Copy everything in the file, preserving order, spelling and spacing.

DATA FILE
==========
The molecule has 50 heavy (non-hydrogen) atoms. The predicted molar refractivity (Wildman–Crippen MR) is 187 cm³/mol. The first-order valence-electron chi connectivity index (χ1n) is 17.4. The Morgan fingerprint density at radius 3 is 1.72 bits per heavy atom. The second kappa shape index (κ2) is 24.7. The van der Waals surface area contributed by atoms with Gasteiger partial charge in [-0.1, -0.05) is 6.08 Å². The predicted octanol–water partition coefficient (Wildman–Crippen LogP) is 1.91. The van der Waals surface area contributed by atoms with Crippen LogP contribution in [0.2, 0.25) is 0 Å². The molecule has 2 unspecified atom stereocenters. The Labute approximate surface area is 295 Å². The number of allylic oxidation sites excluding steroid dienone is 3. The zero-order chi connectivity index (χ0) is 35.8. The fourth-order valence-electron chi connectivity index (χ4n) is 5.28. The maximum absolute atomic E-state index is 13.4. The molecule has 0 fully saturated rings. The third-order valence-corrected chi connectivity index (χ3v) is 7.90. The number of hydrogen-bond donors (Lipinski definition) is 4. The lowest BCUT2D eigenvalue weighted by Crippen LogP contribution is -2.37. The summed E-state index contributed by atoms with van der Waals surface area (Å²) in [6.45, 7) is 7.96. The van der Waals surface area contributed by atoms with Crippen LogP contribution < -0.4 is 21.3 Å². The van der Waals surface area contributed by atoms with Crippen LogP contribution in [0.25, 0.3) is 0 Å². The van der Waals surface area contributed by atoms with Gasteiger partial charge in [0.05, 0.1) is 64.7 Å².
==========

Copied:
The molecule has 50 heavy (non-hydrogen) atoms. The predicted molar refractivity (Wildman–Crippen MR) is 187 cm³/mol. The first-order valence-electron chi connectivity index (χ1n) is 17.4. The Morgan fingerprint density at radius 3 is 1.72 bits per heavy atom. The second kappa shape index (κ2) is 24.7. The van der Waals surface area contributed by atoms with Gasteiger partial charge in [-0.1, -0.05) is 6.08 Å². The predicted octanol–water partition coefficient (Wildman–Crippen LogP) is 1.91. The van der Waals surface area contributed by atoms with Crippen LogP contribution in [0.2, 0.25) is 0 Å². The molecule has 2 unspecified atom stereocenters. The Labute approximate surface area is 295 Å². The number of allylic oxidation sites excluding steroid dienone is 3. The zero-order chi connectivity index (χ0) is 35.8. The fourth-order valence-electron chi connectivity index (χ4n) is 5.28. The maximum absolute atomic E-state index is 13.4. The molecule has 0 fully saturated rings. The third-order valence-corrected chi connectivity index (χ3v) is 7.90. The number of hydrogen-bond donors (Lipinski definition) is 4. The lowest BCUT2D eigenvalue weighted by Crippen LogP contribution is -2.37. The summed E-state index contributed by atoms with van der Waals surface area (Å²) in [6.45, 7) is 7.96. The van der Waals surface area contributed by atoms with Crippen LogP contribution < -0.4 is 21.3 Å². The van der Waals surface area contributed by atoms with Crippen LogP contribution in [0.25, 0.3) is 0 Å². The van der Waals surface area contributed by atoms with Gasteiger partial charge in [0.05, 0.1) is 64.7 Å².